Pro tip: Best to be flexible with booking flights to and from Chile, as flights to Antarctica from the country are weather dependent and can sometimes be delayed.
See all Antarctica cruises from Punta Arenas

From New Zealand and Australia

Travelling from New Zealand and Australia to Antarctica on a cruise is an amazing experience. From Hobart in Australia or Invercargill in New Zealand you will travel across the Ross Sea, but keep in mind that cruises are less frequent from Hobart. Alternatively, to save several days sailing time, you could fly from New Zealand or Australia to Punta Arenas via Santiago or Ushuaia via Buenos Aires and continue towards Antarctica from there. 

How to get to Antarctica from New Zealand or Australia: Cruise (usually between 25 to 30 days) or flight (fly-overs are only available from Sydney, Perth and Melbourne in Australia)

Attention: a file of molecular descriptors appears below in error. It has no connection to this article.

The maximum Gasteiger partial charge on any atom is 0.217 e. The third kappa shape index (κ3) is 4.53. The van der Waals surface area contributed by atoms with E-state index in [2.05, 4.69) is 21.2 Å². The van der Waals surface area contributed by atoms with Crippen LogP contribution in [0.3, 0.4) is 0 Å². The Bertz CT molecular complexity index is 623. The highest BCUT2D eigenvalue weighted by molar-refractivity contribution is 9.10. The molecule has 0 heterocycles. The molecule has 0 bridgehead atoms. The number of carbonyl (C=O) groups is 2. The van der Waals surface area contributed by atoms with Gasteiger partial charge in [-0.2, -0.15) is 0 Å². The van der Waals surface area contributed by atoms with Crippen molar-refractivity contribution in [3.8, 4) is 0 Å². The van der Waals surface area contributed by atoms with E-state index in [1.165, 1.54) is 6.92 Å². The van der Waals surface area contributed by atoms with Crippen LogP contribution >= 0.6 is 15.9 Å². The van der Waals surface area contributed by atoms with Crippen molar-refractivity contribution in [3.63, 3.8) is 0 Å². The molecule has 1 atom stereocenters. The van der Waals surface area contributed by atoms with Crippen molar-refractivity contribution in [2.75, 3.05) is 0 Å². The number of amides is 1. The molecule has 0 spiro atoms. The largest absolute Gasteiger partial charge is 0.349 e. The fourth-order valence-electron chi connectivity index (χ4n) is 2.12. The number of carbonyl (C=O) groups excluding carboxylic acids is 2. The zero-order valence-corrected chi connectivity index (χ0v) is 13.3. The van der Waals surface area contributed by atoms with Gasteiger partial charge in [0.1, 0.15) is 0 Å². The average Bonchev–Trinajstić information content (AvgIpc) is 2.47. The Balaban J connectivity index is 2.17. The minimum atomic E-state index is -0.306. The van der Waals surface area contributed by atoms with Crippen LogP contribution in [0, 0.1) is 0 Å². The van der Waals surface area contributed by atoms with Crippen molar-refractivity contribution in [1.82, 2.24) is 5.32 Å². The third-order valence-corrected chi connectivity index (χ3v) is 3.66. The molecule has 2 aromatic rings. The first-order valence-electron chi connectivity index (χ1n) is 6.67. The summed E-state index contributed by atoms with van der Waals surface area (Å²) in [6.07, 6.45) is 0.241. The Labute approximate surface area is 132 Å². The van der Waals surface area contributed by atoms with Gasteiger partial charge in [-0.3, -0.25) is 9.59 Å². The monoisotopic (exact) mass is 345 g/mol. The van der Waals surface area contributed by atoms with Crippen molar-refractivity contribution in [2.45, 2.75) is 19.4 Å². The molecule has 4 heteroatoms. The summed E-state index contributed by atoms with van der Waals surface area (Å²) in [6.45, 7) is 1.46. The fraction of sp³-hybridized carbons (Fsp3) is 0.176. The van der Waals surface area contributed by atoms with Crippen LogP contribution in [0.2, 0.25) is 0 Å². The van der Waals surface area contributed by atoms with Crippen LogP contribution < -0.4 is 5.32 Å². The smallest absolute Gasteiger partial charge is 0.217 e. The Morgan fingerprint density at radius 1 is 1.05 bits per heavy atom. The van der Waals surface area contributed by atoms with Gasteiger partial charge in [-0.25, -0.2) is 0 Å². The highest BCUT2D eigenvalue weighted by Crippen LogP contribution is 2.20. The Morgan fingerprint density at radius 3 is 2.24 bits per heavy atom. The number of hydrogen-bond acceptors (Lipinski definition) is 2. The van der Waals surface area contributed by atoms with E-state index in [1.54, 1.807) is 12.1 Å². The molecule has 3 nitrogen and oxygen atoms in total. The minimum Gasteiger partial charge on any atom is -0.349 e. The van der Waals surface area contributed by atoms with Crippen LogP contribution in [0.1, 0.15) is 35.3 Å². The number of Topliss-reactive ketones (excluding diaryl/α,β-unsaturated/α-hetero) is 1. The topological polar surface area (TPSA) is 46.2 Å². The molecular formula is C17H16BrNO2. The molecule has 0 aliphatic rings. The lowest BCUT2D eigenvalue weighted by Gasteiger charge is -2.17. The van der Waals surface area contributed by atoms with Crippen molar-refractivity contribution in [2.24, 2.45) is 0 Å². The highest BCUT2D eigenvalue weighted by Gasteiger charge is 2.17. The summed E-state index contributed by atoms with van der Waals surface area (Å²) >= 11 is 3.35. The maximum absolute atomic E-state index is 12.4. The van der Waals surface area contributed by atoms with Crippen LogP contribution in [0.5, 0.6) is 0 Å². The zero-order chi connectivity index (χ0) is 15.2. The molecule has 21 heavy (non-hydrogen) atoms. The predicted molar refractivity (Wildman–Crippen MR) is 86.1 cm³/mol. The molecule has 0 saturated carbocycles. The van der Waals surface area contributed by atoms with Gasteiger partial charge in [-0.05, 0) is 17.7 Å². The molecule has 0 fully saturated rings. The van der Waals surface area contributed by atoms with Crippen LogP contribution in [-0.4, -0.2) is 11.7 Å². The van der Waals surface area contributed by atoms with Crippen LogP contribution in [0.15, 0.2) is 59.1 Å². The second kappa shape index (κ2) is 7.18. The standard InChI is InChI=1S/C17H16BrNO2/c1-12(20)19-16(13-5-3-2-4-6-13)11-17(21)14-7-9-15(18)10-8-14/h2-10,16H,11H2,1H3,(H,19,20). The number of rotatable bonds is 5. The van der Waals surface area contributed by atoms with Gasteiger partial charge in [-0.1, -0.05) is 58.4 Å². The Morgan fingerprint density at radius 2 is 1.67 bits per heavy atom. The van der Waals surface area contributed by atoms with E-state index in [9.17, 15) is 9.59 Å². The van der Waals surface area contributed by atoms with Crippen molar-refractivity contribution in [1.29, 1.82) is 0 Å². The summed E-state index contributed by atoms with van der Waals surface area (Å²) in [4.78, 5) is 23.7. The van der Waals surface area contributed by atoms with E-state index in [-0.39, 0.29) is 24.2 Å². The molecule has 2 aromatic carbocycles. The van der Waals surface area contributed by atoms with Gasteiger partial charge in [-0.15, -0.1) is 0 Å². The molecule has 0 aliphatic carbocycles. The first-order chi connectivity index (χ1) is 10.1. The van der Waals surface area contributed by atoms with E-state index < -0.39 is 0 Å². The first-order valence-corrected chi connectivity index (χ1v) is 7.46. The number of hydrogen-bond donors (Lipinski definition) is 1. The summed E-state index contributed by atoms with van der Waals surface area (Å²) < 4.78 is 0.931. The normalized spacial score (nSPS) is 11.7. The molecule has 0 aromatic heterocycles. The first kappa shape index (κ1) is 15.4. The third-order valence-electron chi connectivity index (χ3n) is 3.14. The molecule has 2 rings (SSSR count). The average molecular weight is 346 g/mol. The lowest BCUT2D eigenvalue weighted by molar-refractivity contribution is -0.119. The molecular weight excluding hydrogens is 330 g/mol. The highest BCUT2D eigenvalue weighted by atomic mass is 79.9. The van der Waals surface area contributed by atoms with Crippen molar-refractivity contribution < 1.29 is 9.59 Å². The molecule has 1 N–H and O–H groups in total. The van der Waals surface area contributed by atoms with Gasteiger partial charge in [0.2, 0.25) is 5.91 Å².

Departure cities: Hobart and Invercargill 
Immersed in nature, Hobart is an old harbour town that's up-and-coming. Before or after you set off for the White Continent, take a little time to explore the bustling waterfront and wander some mountain trails. Invercargill may feel like a means to an end, but if you want a little idyll, this small town will serve you well - it also has an airport 30 kilometres away from the port so it remains a convenient option for travellers. 

Pro tip: Sailing to Antarctica from Australia and New Zealand is a completely different experience. While you won't see as much wildlife, you will see sail past huge icebergs that hold an almost ethereal presence.

Easiest ways to get to Antarctica from your home

Travelling from the USA, the United Kingdom or Canada? Here's how to get to Antarctica - you could even add a trip to the South Pole!